Wires laid by Quantec Geoscience will provide a picture of subsurface mineral deposits in the Patagonia Mountains. Photo by Robert Gay

In Feb. and March 2021, Quantec Geoscience LLC, under contract to South32, conducted ground-based field work for an exploration technique that analyzes electronically collected data to produce a spatial model of underground masses that could be “minerals of interest.” This high-tech method will create subsurface modeling of the area near the Hermosa Project in the Patagonia Mountains. 

Approximately five miles of electric wire was laid along upper Flux Canyon Rd. and Harshaw Rd. The three-plus mile segment on Harshaw Rd. extended south from within the Hermosa Project to Guajolote Flats Rd., then about a mile west toward Soldier Basin. Both segments of wire run through areas of several historic mines, including Flux, Humboldt, Endless Chain, and Blue Nose mines. 

Quantec is an international geophysical surveying firm headquartered in Ontario that serves the mining, geothermal and gas sectors in many countries. For mineral exploration, the company’s studies are generally used to refine targets and expand deposits for future exploration, generally by core drilling. The Quantec toolbox offers ten types of ground-based geophysical survey techniques.

According to Hermosa Project’s Melanie Lawson, the method being used for South32 is called Spartan MT. Quantec describes the method as “a magnetotelluric (ground magnetism) resistivity mapping approach for both 2D and 3D geologic scenarios.” In an email, Larson wrote, “Our goal is to better understand the rock types in the area, such as limestone to volcanic, and doesn’t identify new deposits.” 

Lawson stressed that Quantec’s exploration method is non-invasive: “The program allows us to do some exploring with minimal disturbance. The technology does not impact wildlife, both flora and fauna, and the areas are reclaimed after the survey is complete.” She added that the project areas lie within the company’s patented and unpatented claims (approximately 1300 claims, averaging 20 acres each). South32’s claims cover approximately 26,500 aces, extending around private inholdings, from the Forest Service boundary nearest to Patagonia to the vicinity of Duquesne Road.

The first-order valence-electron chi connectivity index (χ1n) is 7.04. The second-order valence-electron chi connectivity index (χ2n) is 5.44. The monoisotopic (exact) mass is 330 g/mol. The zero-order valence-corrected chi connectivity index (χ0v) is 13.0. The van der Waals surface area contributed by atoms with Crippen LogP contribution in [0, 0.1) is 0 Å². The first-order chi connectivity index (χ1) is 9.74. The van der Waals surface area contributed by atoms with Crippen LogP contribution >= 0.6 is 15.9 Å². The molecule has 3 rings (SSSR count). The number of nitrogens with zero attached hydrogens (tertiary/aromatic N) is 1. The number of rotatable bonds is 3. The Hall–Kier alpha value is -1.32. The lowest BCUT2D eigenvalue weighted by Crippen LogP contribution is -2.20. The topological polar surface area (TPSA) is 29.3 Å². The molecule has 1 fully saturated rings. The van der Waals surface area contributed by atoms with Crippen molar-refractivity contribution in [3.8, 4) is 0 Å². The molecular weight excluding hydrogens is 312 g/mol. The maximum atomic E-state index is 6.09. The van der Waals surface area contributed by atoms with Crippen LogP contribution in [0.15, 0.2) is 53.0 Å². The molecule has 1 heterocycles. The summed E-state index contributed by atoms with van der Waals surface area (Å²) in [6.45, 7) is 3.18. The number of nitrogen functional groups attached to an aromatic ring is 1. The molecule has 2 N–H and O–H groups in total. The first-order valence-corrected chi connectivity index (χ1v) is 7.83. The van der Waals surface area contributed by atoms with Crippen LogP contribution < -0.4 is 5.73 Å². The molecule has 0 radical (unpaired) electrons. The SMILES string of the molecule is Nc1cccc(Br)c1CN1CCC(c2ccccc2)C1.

Near the Hermosa Project site, the only areas South32 is not entitled to explore for mineral presence, under current laws, would be the Sunnyside Project’s approximately 5220 acres and the 31 acres of the privately held Harshaw Townsite. 

How does ground-based prospecting work? The electrical resistivity of the planet’s natural electromagnetic field varies from spot to spot, both above and below ground, and different densities and types of rock can be inferred from the naturally caused variations in electrical resistance. In the Spartan MT method, a temporary ground array of sensors collects electromagnetic data from many frequencies and sends it to a 10-channel recorder for storage and later analysis. 

The method can “see” ten kilometers (6.2 miles) into the earth, several times deeper than South32’s currently presented model of the Clark and Taylor deposits, which bottoms out roughly 1 km (5/8 of a mile) below the Project’s surface. 

Once a static 3D model is made from data acquired from a field survey like this, it can be tinted and animated to give a dramatic portrayal of mineral zones of interest. Besides guiding future drilling, the resulting still pictures and videos can be used to guide future physical explorations, inform the public, attract investors or convince government or business entities to support the project for economic reasons.